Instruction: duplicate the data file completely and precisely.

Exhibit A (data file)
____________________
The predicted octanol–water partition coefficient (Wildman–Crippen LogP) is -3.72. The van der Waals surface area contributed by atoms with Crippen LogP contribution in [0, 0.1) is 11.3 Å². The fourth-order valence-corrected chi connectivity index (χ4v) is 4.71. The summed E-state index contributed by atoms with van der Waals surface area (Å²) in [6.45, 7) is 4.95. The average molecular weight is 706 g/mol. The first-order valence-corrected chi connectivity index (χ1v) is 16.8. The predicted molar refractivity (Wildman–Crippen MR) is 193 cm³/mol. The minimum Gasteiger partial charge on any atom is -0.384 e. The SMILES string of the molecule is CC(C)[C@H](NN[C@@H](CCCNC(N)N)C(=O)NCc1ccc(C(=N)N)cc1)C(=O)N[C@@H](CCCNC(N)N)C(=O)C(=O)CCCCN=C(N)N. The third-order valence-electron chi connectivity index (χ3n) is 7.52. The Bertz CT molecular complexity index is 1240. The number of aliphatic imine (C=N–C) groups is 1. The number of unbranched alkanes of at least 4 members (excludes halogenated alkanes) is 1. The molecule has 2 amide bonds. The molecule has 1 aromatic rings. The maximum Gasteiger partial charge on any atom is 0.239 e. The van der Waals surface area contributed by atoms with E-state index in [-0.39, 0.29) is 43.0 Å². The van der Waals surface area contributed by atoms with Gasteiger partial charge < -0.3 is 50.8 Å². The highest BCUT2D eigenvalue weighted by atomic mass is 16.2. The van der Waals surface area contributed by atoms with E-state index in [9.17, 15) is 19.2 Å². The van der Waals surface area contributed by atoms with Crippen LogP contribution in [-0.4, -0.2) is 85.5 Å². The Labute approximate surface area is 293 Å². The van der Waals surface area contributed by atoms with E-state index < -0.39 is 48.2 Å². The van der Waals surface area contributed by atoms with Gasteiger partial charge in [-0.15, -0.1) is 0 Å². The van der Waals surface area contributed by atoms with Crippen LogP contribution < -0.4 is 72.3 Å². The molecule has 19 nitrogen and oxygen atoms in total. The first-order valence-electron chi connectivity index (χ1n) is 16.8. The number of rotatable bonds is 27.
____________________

The predicted octanol–water partition coefficient (Wildman–Crippen LogP) is -3.72. The van der Waals surface area contributed by atoms with Crippen LogP contribution in [0, 0.1) is 11.3 Å². The fourth-order valence-corrected chi connectivity index (χ4v) is 4.71. The summed E-state index contributed by atoms with van der Waals surface area (Å²) in [6.45, 7) is 4.95. The average molecular weight is 706 g/mol. The first-order valence-corrected chi connectivity index (χ1v) is 16.8. The predicted molar refractivity (Wildman–Crippen MR) is 193 cm³/mol. The minimum Gasteiger partial charge on any atom is -0.384 e. The SMILES string of the molecule is CC(C)[C@H](NN[C@@H](CCCNC(N)N)C(=O)NCc1ccc(C(=N)N)cc1)C(=O)N[C@@H](CCCNC(N)N)C(=O)C(=O)CCCCN=C(N)N. The third-order valence-electron chi connectivity index (χ3n) is 7.52. The Bertz CT molecular complexity index is 1240. The number of aliphatic imine (C=N–C) groups is 1. The number of unbranched alkanes of at least 4 members (excludes halogenated alkanes) is 1. The molecule has 2 amide bonds. The molecule has 1 aromatic rings. The maximum Gasteiger partial charge on any atom is 0.239 e. The van der Waals surface area contributed by atoms with E-state index in [-0.39, 0.29) is 43.0 Å². The van der Waals surface area contributed by atoms with Gasteiger partial charge < -0.3 is 50.8 Å². The highest BCUT2D eigenvalue weighted by atomic mass is 16.2. The van der Waals surface area contributed by atoms with E-state index in [9.17, 15) is 19.2 Å². The van der Waals surface area contributed by atoms with Crippen LogP contribution in [-0.4, -0.2) is 85.5 Å². The Labute approximate surface area is 293 Å². The van der Waals surface area contributed by atoms with E-state index < -0.39 is 48.2 Å². The van der Waals surface area contributed by atoms with Gasteiger partial charge in [-0.15, -0.1) is 0 Å². The van der Waals surface area contributed by atoms with Crippen LogP contribution < -0.4 is 72.3 Å². The molecule has 19 nitrogen and oxygen atoms in total. The first-order valence-electron chi connectivity index (χ1n) is 16.8. The number of rotatable bonds is 27.